“The reason for this orbit is to be able to come in close enough that Lunar Flashlight can shine its lasers and get a good return from the surface, but to also have a stable orbit that consumes little fuel,” said Barbara Cohen, Lunar Flashlight principal investigator at NASA’s Goddard Space Flight Center in Greenbelt, Maryland.

Fueling NASA Lunar Flashlight

Before being integrated into its dispenser, which will eject the small satellite from the SpaceX Falcon 9 rocket after launch, Lunar Flashlight was fueled with “green” propellant at NASA’s Marshall Space Flight Center in Huntsville, Alabama, earlier this month. Credit: NASA

As a technology demonstration, Lunar Flashlight will be the first interplanetary spacecraft to use a new kind of “green” propellant that is safer to transport and store than the commonly used in-space propellants such as hydrazine. This new propellant, developed by the Air Force Research Laboratory and tested on a previous NASA technology demonstration mission, burns via a catalyst, rather than requiring a separate oxidizer. That is why it’s called a monopropellant. The satellite’s propulsion system was developed and built by NASA’s Marshall Space Flight Center in Huntsville, Alabama, with integration support from Georgia Tech Research Institute in Atlanta.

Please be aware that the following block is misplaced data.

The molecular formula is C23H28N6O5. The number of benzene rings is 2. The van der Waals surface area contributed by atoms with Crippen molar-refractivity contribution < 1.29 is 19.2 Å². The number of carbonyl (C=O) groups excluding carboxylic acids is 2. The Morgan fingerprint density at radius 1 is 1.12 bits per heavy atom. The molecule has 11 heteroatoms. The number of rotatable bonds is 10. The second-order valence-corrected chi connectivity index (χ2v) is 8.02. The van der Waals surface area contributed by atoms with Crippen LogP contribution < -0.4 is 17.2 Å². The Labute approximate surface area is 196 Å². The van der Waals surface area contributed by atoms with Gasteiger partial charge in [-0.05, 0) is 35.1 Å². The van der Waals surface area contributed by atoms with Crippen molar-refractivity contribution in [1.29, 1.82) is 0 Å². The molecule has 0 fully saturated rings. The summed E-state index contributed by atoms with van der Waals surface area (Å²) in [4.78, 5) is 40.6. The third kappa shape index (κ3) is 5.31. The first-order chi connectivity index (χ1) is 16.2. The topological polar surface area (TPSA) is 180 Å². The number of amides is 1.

Lunar Flashlight will also be the first mission to use a four-laser reflectometer to look for water ice on the Moon. The reflectometer works by using near-infrared wavelengths that are readily absorbed by water to identify ice on the surface. Should the lasers hit bare rock, their light will reflect back to the spacecraft, signaling a lack of ice. But if the light is absorbed, it would mean these dark pockets do indeed contain ice. The greater the absorption, the more ice may be at the surface.

Lunar Water Cycle

It’s thought that molecules of water come from comet and asteroid material impacting the lunar surface, and from solar wind interactions with the lunar regolith. Over time, the molecules may have accumulated as a layer of ice inside “cold traps”.

“We are going to make definitive surface water ice measurements in permanently shadowed regions for the first time,” said Cohen. “We will be able to correlate Lunar Flashlight’s observations with other lunar missions to understand how extensive that water is and whether it could be used as a resource by future explorers.”